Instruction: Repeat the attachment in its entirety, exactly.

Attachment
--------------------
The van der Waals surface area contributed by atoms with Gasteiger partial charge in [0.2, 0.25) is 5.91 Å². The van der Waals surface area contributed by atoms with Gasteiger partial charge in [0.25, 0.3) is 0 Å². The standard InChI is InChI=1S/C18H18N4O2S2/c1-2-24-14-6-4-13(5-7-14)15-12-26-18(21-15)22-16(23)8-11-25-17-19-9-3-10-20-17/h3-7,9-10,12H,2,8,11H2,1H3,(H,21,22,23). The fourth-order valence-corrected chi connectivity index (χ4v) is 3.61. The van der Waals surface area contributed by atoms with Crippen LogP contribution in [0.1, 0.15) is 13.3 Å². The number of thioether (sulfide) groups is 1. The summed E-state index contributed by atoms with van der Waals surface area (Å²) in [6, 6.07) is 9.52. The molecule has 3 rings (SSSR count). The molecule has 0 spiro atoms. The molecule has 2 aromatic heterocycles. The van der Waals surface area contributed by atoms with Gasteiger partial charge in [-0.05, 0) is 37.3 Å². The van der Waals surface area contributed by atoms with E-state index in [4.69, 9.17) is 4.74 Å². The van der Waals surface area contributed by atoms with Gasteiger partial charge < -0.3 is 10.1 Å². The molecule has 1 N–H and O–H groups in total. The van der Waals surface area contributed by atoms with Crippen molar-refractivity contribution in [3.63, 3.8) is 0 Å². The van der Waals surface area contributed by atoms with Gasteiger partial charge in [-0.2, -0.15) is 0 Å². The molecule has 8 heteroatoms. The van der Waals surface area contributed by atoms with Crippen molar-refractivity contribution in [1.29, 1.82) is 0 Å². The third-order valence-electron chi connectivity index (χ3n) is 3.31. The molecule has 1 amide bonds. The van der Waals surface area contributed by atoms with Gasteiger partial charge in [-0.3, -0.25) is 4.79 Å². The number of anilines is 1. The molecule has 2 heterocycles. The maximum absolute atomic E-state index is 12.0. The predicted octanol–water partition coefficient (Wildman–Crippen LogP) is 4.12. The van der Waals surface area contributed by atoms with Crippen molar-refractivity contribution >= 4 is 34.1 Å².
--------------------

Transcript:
The van der Waals surface area contributed by atoms with Gasteiger partial charge in [0.2, 0.25) is 5.91 Å². The van der Waals surface area contributed by atoms with Gasteiger partial charge in [0.25, 0.3) is 0 Å². The standard InChI is InChI=1S/C18H18N4O2S2/c1-2-24-14-6-4-13(5-7-14)15-12-26-18(21-15)22-16(23)8-11-25-17-19-9-3-10-20-17/h3-7,9-10,12H,2,8,11H2,1H3,(H,21,22,23). The fourth-order valence-corrected chi connectivity index (χ4v) is 3.61. The van der Waals surface area contributed by atoms with Crippen LogP contribution in [0.1, 0.15) is 13.3 Å². The number of thioether (sulfide) groups is 1. The summed E-state index contributed by atoms with van der Waals surface area (Å²) in [6, 6.07) is 9.52. The molecule has 3 rings (SSSR count). The molecule has 0 spiro atoms. The molecule has 2 aromatic heterocycles. The van der Waals surface area contributed by atoms with Gasteiger partial charge in [-0.05, 0) is 37.3 Å². The van der Waals surface area contributed by atoms with E-state index in [4.69, 9.17) is 4.74 Å². The van der Waals surface area contributed by atoms with Gasteiger partial charge < -0.3 is 10.1 Å². The molecule has 1 N–H and O–H groups in total. The van der Waals surface area contributed by atoms with Crippen molar-refractivity contribution in [3.63, 3.8) is 0 Å². The van der Waals surface area contributed by atoms with Gasteiger partial charge in [-0.2, -0.15) is 0 Å². The molecule has 8 heteroatoms. The van der Waals surface area contributed by atoms with Crippen molar-refractivity contribution in [1.29, 1.82) is 0 Å². The third-order valence-electron chi connectivity index (χ3n) is 3.31. The molecule has 1 amide bonds. The van der Waals surface area contributed by atoms with Gasteiger partial charge in [-0.3, -0.25) is 4.79 Å². The number of anilines is 1. The molecule has 2 heterocycles. The maximum absolute atomic E-state index is 12.0. The predicted octanol–water partition coefficient (Wildman–Crippen LogP) is 4.12. The van der Waals surface area contributed by atoms with Crippen molar-refractivity contribution >= 4 is 34.1 Å².